So one of the things I love about living in my neighborhood is that we can bike–as a family–to Church, to friends houses, to the pool, to my husband’s work.
Sunday morning at 9:45am. I’m all excited that we’re actually walking out the door with plenty of time to bike the 1/2 mile and get to the 10 o’clock Mass without rushing. Everyone has bike helmets on, I’m loading stuff into my basket, and my husband grimly tells me that my front tire has a hole in the tube.
So we walked. Quickly. In the Houston heat and humidity. And got to Mass at 9:59am. Sweaty, but on time.
First World Problems.
The first time I heard the phrase “First World Problems” was on FaceBook, in a meme.
I didn’t know it was a meme. I read the shallow complaints common to American society and flipped out. [Me: THESE ARE NOT PROBLEMS!] A couple of FaceBook friends gently explained that it was an expression and what it meant.
A couple of weeks ago, my Mom explained that she heard the phrase for the first time. It changed things for her: How privileged am I to have THESE problems?
So when I heard the readings today – readings I have heard a gazillion times before – I felt like I was being called out on something.
vanity of vanities! All things are vanity!
Here is one who has labored with wisdom and knowledge and skill,
and yet to another who has not labored over it,
he must leave property.
This also is vanity and a great misfortune.
For what profit comes to man from all the toil and anxiety of heart
with which he has labored under the sun?
All his days sorrow and grief are his occupation;
even at night his mind is not at rest.
This also is vanity. (Ecclesiastes 1:2; 2:21-23)
The word vanity translates as “breath” or “vapor,” as in breath of breath or vapor of vapors. Designating something that lacks substance, in effect, meaning “nothing of nothing-ness.”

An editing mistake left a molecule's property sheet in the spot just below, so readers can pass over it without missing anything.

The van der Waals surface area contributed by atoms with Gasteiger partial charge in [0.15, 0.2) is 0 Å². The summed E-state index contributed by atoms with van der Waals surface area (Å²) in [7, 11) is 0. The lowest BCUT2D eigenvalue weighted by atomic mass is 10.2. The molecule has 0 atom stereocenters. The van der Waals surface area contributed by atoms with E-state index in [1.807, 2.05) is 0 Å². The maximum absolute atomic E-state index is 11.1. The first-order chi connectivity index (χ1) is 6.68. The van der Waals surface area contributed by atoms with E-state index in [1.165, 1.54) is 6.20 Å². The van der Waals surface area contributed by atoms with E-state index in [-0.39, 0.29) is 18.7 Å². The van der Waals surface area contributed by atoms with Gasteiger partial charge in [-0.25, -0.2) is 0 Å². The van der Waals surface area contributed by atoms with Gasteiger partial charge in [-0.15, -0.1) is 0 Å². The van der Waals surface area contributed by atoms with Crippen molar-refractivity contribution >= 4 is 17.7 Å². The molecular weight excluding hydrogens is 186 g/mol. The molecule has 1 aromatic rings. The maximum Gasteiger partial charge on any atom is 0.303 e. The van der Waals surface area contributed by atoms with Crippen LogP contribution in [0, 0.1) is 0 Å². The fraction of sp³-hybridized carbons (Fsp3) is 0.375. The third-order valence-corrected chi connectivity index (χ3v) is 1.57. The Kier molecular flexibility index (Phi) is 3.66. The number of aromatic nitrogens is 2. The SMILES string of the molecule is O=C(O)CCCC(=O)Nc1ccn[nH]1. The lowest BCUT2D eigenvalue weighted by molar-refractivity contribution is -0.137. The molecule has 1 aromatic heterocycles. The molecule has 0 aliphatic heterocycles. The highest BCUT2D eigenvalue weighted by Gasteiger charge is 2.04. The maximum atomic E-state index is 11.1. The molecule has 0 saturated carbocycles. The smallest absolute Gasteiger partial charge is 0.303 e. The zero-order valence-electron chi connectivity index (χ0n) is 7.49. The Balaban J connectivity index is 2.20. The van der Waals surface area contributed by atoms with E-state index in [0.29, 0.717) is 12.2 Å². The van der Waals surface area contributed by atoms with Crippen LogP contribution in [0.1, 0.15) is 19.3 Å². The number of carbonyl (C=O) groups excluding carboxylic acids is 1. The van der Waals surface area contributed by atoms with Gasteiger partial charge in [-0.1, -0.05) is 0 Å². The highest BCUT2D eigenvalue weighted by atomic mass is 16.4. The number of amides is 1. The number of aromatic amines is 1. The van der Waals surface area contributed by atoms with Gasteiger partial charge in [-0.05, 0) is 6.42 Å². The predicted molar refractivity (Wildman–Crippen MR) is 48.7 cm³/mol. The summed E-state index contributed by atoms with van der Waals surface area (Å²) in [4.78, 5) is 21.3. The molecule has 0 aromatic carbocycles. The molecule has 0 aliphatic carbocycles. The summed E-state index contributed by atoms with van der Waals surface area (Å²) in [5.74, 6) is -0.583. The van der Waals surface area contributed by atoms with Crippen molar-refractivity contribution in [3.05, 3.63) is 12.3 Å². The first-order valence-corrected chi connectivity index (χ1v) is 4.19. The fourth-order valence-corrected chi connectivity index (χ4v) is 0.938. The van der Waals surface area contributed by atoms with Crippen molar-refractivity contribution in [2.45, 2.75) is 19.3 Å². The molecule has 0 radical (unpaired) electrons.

First World Problems.
Though I was disappointed that we couldn’t bike to Church–and that I’ll have to buy a new tube to fix the tire–I was fully aware that this wasn’t a real problem. I take a look at my FaceBook feed… and I see a lot of complaining about things that aren’t really problems. It’s so easy to complain. Too easy. And all too often, I join in the misery.
I read the book A Complaint Free World a while ago… I love the theory (complaining less; appreciating more). I also recently lost a dear friend to cancer… there’s nothing quite like watching your friend’s newly widowed husband having to care for three kids under the age of nine to put things in perspective for you.
There’s a lot of things that we expend our time, energy, money, and effort worrying about that really don’t matter.
If you were raised with Christ, seek what is above,
where Christ is seated at the right hand of God.
Think of what is above, not of what is on earth.
Throughout Scripture, Jesus calls us to conversion. The Greek word is metanoia. A change in our whole being; a transformation grounded in repentance. Metanoia is less about rejecting earthly things and more about recognizing what really matters.
What if, instead of complaining about things that don’t really matter, we saw each inconvenience as an opportunity to embrace something new. Or simply thought “How privileged am I to have these problems?”